Our projections show a decline in the Provincial Equitable Share to fund provincial priorities in the years ahead, as transfers to provinces are revised downwards in line with the declining tax base due to the economic downturn.
As the Gauteng Provincial Government we took a decision to respond to these challenges and this is what we did.
Gauteng Provincial Government response to downturn
In the 2009/10 financial year, the provincial government experienced major cash flow challenges. I must point out that this was largely as a result of the economic downturn, which reduced the ability of in particular national government to collect the expected revenue. The outcome of this was a decline in equitable share that we’ve spoken about.
Responding to a direct instruction of the Executive Council, which is the provincial cabinet, the Gauteng Department of Finance undertook a comprehensive re-prioritisation process. This involved shifting limited financial resources from non-core to key and critical expenditure items, as per the priorities of the new administration. At the same time, a cost-saving exercise was undertaken with the view to save in excess of R2 billion.
We also reviewed provincial contracts and cancelled those that were either not providing value for money to government; or not in line with our priorities. Although there were penalties involved in some of these contracts, but we can say without any fear of contradiction that over a long run the province will certainly benefit from this process.
For the first time, the Gauteng Provincial Government tabled an outcomes based budget. This approach entails funding outcomes rather than departments or programmes. These outcomes were based the Gauteng Provincial Government’s Medium Term Strategic Framework. This is the document that reflects the mandate given to the government by the electorate in the 2009 general elections.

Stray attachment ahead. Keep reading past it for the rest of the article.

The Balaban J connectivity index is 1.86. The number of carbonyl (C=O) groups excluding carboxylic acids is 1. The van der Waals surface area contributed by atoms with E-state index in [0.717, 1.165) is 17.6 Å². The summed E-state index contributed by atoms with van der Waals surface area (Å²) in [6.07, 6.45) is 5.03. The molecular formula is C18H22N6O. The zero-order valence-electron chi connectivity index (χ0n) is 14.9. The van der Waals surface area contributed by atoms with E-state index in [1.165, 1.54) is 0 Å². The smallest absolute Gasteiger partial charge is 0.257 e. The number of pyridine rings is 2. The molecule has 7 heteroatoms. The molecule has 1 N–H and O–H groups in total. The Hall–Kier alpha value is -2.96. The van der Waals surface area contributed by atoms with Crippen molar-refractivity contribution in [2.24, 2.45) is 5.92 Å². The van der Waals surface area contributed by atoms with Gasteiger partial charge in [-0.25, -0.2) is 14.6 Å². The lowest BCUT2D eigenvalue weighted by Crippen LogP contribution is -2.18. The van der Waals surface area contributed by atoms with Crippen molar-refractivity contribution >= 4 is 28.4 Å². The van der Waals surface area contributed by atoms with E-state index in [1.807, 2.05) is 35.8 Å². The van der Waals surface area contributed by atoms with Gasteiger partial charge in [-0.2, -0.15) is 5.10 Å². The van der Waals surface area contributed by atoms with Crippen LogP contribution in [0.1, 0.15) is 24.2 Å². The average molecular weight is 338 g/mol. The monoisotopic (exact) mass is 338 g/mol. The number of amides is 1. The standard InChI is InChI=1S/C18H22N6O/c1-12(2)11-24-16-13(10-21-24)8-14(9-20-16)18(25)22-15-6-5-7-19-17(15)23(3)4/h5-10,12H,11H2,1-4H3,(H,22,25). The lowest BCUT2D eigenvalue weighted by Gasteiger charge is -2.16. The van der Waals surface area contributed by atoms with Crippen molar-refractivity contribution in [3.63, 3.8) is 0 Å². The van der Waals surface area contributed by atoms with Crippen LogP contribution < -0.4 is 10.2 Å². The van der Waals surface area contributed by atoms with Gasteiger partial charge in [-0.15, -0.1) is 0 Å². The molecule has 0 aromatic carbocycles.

Perhaps I need to repeat these outcomes for the benefit of everyone present here:
1. Quality education
2. A long and healthy life for all South Africans
3. Decent employment through inclusive growth
4. Ensuring all people in South Africa are and feel safe
5. Vibrant, equitable and sustainable rural communities contributing towards food security for all
6. Sustainable human settlements and improved quality of household life
7. A responsive, accountable, efficient and effective local government system
8. An efficient, effective and development-oriented public service, and an empowered, fair and inclusive citizenship
The 2011/12 Provincial Budget is also based on the principle of outcomes-based approach that was adopted in the previous financial year. We believe that our outcomes approach to budgeting encourages interdepartmental cooperation and collaboration in the delivery of services to citizens.
In this financial year, we will continue with our austerity measures of reprioritisation, cost-containment and redirecting of funds away from non-core to key and critical expenditure items.
All departments are expected to efficiently manage the human capital and maximise production; ensure adherence to approved and funded spending plans; improve efficiencies in the process of procuring goods and services, and strengthen financial controls in our quest to stabilise provincial finances.
We are certain that over time, these austerity measures would improve the financial position of the province, enabling us to allocate more resources to key outcomes in order to enhance the quality of life of our people.
Once again I must express my sincerest gratitude to the leadership of the University of Pretoria for meeting with us here today. We will certainly meet again in the not so distant future to discuss this important issue of budgetary allocations.
Lasting partnerships between government and various stakeholders in the budgeting process, if properly managed, could lead to greater societal consensus on key decisions and help us move our country’s development forward with the required speed to improve the life of our people.
Source: Gauteng Finance
Issued by: Gauteng Finance
3 Mar 2011